The increasing concern for emissions and pollutants from power generation plants has increased the desire for and the study of biomass fuels. Biomass combustion produces less carbon monoxide as well as other greenhouse gases. Black liquor is a byproduct from the Kraft process in making paper. Black liquor can be gasified and used as a fuel in recovery boilers and fluidized bed steam reformers. Recovery boilers have a low efficiency and are used today because of their reliability. Steam reformers have a much higher efficiency but they are a relatively new science and are not as reliable. One of the reasons why steam reformers are not reliable is due to the agglomeration of the particles in the fluidized bed. The particles will stick together, agglomerate, at temperatures much lower than their melting temperature. The strength of these bonds and the temperature at which the bed agglomerates were studied as well as the effect of particle size on the heat transfer coefficient from the heaters to the bed material by means of experimentation and analysis. As the carbon content decreases, the agglomeration temperature also decreases. For 0.3% carbon content coated particles, the agglomeration temperature is approximately 490 Ã‚ÂºC. The temperature at which the inter-particle bond strength increases dramatically also decreases. By comparing the inter-particle force with the collision force between particles, it was observed that when the velocity of the particles decreases below 1/500th of the free stream velocity, the particles will agglomerate.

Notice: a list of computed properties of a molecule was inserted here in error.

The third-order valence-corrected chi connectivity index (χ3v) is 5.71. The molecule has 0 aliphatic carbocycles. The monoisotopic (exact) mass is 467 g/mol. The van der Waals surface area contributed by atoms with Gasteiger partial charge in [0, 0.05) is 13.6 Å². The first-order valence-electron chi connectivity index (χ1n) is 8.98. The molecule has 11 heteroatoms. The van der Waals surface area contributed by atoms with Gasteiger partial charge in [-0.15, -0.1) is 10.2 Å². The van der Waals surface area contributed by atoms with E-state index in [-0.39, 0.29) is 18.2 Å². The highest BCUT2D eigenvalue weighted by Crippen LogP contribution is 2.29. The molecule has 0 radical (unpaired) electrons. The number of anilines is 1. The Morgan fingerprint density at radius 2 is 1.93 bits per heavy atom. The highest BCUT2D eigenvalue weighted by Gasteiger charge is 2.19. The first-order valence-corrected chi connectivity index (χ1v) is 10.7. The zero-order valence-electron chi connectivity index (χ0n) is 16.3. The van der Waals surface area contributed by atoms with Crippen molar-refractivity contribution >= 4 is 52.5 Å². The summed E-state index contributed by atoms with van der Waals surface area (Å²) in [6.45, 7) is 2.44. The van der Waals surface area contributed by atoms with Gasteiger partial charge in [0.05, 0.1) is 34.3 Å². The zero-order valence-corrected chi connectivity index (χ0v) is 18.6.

College and Department
Ira A. Fulton College of Engineering and Technology; Mechanical Engineering
BYU ScholarsArchive Citation
Woodruff, Mark A., "Agglomeration of Bed Particles in Low-Temperature Black Liquor Gasification" (2006). All Theses and Dissertations. 798.
fluid bed, black liquor, defluidization, agglomeration, sintering, fluidization